Rational Software Delivery Services offers software development and testing tools for public and private cloud computing environments.
IBM on Thursday introduced software development and testing tools for its public and private cloud computing environments.
The Rational Software Delivery Services includes a set of "ready-to-use" application lifecycle management tools for developing and testing software. The vendor claims the offering can lower costs by reducing the time to provision a test environment from weeks to hours.
In addition, IBM unveiled a free public cloud beta for software development called the Smart Business Development and Test. The service provides compute and storage as a service, as well as access to Rational Software Delivery Services and WebSphere and Information Management software. IBM has launched a Web site where developers can participate in the free beta.
IBM's Rational Software Delivery Services is also available for use in customers' private cloud infrastructures. The services can be used behind a client's firewall and provide additional development options and customization in deploying software in a private cloud, according to IBM.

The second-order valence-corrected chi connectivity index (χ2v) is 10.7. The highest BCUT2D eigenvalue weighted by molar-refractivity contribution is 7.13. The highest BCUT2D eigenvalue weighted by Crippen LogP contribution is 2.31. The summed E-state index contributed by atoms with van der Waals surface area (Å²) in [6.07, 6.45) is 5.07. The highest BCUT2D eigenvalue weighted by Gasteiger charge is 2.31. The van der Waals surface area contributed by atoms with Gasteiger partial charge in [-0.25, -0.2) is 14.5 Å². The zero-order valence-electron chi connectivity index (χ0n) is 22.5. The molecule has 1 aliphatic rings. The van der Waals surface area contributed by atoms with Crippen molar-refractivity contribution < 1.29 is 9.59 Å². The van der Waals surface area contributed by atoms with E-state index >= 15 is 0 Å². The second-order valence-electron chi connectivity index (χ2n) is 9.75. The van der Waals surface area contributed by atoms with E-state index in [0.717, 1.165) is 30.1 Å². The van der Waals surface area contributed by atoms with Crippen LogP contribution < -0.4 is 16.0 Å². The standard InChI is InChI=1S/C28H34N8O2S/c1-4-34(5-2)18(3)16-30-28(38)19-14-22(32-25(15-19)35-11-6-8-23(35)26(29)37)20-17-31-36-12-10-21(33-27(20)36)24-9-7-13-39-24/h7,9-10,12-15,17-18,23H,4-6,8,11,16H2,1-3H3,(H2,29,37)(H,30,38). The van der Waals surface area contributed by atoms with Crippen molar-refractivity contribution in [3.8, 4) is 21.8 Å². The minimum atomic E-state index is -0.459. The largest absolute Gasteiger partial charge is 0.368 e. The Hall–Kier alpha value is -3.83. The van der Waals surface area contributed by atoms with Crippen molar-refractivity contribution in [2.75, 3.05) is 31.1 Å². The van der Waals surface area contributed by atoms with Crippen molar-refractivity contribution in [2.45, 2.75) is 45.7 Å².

Like other enterprise IT vendors, IBM has been expanding its offerings for cloud computing, which companies are exploring as a way to reduce the licensing, deployment, and maintenance costs of on-premises software.
Last month, IBM launched a collection of hardware, software, and services for large organizations looking to build private storage clouds. Cloud storage is a broad term that typically applies to storage systems that are highly scalable and can be used internally or externally. The systems often use some form of clustered or grid-based storage.
IBM's solution for private storage clouds comprises its XIV storage arrays, BladeCenter servers, and General Parallel File System. The environment supports multiple petabytes of data, including text, audio, and video, in a single global namespace.
IBM competes with a number of cloud computing vendors, including Amazon, AT&T, Rackspace, Savvis, Unisys, and Verizon. IBM's environment uses VMware and Xen as the hypervisor platforms and supports a number of operating systems, including Red Hat, Fedora, CentOS, Debian, Ubuntu, Arch, and Gentoo.
IBM offers a 100% service-level agreement guarantee and its server price is 1.5 cents per hour for 256 MB of RAM and 10 GB of disk space.
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